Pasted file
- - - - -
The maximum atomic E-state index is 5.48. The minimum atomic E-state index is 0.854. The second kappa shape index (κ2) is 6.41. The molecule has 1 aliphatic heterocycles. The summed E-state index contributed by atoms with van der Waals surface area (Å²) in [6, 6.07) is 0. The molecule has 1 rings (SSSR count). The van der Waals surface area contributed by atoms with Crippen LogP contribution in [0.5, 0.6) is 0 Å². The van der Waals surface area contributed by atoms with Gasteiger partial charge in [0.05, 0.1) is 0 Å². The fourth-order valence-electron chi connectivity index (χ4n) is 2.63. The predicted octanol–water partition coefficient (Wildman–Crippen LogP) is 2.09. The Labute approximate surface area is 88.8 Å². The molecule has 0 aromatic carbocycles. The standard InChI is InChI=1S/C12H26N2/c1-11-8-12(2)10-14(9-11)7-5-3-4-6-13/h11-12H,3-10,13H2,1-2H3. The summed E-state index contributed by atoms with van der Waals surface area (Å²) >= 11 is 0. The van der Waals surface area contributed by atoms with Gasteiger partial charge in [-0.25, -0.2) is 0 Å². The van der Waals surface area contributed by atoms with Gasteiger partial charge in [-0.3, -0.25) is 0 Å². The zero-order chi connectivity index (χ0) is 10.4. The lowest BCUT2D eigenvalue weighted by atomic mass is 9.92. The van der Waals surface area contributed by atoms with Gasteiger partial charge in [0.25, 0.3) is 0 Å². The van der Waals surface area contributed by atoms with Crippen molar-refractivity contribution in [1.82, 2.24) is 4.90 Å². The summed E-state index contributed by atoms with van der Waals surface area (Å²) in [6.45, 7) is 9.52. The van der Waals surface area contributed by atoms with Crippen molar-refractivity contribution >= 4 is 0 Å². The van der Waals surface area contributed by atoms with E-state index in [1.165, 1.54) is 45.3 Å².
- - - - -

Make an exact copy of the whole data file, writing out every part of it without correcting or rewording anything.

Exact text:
The maximum atomic E-state index is 5.48. The minimum atomic E-state index is 0.854. The second kappa shape index (κ2) is 6.41. The molecule has 1 aliphatic heterocycles. The summed E-state index contributed by atoms with van der Waals surface area (Å²) in [6, 6.07) is 0. The molecule has 1 rings (SSSR count). The van der Waals surface area contributed by atoms with Crippen LogP contribution in [0.5, 0.6) is 0 Å². The van der Waals surface area contributed by atoms with Gasteiger partial charge in [0.05, 0.1) is 0 Å². The fourth-order valence-electron chi connectivity index (χ4n) is 2.63. The predicted octanol–water partition coefficient (Wildman–Crippen LogP) is 2.09. The Labute approximate surface area is 88.8 Å². The molecule has 0 aromatic carbocycles. The standard InChI is InChI=1S/C12H26N2/c1-11-8-12(2)10-14(9-11)7-5-3-4-6-13/h11-12H,3-10,13H2,1-2H3. The summed E-state index contributed by atoms with van der Waals surface area (Å²) >= 11 is 0. The van der Waals surface area contributed by atoms with Gasteiger partial charge in [-0.25, -0.2) is 0 Å². The van der Waals surface area contributed by atoms with Gasteiger partial charge in [-0.3, -0.25) is 0 Å². The zero-order chi connectivity index (χ0) is 10.4. The lowest BCUT2D eigenvalue weighted by atomic mass is 9.92. The van der Waals surface area contributed by atoms with Gasteiger partial charge in [0.25, 0.3) is 0 Å². The van der Waals surface area contributed by atoms with Crippen molar-refractivity contribution in [1.82, 2.24) is 4.90 Å². The summed E-state index contributed by atoms with van der Waals surface area (Å²) in [6.45, 7) is 9.52. The van der Waals surface area contributed by atoms with Crippen molar-refractivity contribution >= 4 is 0 Å². The van der Waals surface area contributed by atoms with E-state index in [1.165, 1.54) is 45.3 Å².